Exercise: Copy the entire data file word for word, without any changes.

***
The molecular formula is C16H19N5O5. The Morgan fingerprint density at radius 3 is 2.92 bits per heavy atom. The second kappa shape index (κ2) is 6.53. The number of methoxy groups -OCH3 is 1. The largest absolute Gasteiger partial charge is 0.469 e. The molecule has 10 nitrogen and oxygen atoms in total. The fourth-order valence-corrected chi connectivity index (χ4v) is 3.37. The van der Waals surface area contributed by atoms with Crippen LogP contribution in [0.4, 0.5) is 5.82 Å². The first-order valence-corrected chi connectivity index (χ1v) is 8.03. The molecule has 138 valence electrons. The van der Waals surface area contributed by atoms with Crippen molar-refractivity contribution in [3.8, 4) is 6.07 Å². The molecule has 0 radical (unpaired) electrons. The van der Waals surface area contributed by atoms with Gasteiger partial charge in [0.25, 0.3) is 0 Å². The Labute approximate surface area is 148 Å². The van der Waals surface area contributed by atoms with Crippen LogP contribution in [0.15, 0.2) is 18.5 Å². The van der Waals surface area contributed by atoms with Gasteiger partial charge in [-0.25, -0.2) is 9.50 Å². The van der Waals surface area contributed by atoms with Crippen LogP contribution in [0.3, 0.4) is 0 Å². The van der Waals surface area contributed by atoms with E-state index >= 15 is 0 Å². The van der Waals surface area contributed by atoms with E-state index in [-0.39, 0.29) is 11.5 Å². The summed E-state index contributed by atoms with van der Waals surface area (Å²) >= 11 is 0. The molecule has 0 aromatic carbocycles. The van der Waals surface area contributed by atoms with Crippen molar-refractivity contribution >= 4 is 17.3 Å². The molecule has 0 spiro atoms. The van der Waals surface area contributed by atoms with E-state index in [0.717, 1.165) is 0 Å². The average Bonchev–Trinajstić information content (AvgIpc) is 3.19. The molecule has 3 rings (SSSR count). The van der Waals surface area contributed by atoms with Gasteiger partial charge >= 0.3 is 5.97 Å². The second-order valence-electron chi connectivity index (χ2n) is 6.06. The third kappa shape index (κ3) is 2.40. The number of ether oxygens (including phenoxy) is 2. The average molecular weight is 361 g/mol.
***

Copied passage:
The molecular formula is C16H19N5O5. The Morgan fingerprint density at radius 3 is 2.92 bits per heavy atom. The second kappa shape index (κ2) is 6.53. The number of methoxy groups -OCH3 is 1. The largest absolute Gasteiger partial charge is 0.469 e. The molecule has 10 nitrogen and oxygen atoms in total. The fourth-order valence-corrected chi connectivity index (χ4v) is 3.37. The van der Waals surface area contributed by atoms with Crippen LogP contribution in [0.4, 0.5) is 5.82 Å². The first-order valence-corrected chi connectivity index (χ1v) is 8.03. The molecule has 138 valence electrons. The van der Waals surface area contributed by atoms with Crippen molar-refractivity contribution in [3.8, 4) is 6.07 Å². The molecule has 0 radical (unpaired) electrons. The van der Waals surface area contributed by atoms with Gasteiger partial charge in [0.25, 0.3) is 0 Å². The Labute approximate surface area is 148 Å². The van der Waals surface area contributed by atoms with Crippen LogP contribution in [0.15, 0.2) is 18.5 Å². The van der Waals surface area contributed by atoms with Gasteiger partial charge in [-0.25, -0.2) is 9.50 Å². The van der Waals surface area contributed by atoms with Crippen LogP contribution in [0.3, 0.4) is 0 Å². The van der Waals surface area contributed by atoms with E-state index >= 15 is 0 Å². The van der Waals surface area contributed by atoms with E-state index in [-0.39, 0.29) is 11.5 Å². The summed E-state index contributed by atoms with van der Waals surface area (Å²) >= 11 is 0. The molecule has 0 aromatic carbocycles. The van der Waals surface area contributed by atoms with Crippen molar-refractivity contribution >= 4 is 17.3 Å². The molecule has 0 spiro atoms. The van der Waals surface area contributed by atoms with E-state index in [0.717, 1.165) is 0 Å². The average Bonchev–Trinajstić information content (AvgIpc) is 3.19. The molecule has 3 rings (SSSR count). The van der Waals surface area contributed by atoms with Gasteiger partial charge >= 0.3 is 5.97 Å². The second-order valence-electron chi connectivity index (χ2n) is 6.06. The third kappa shape index (κ3) is 2.40. The number of ether oxygens (including phenoxy) is 2. The average molecular weight is 361 g/mol.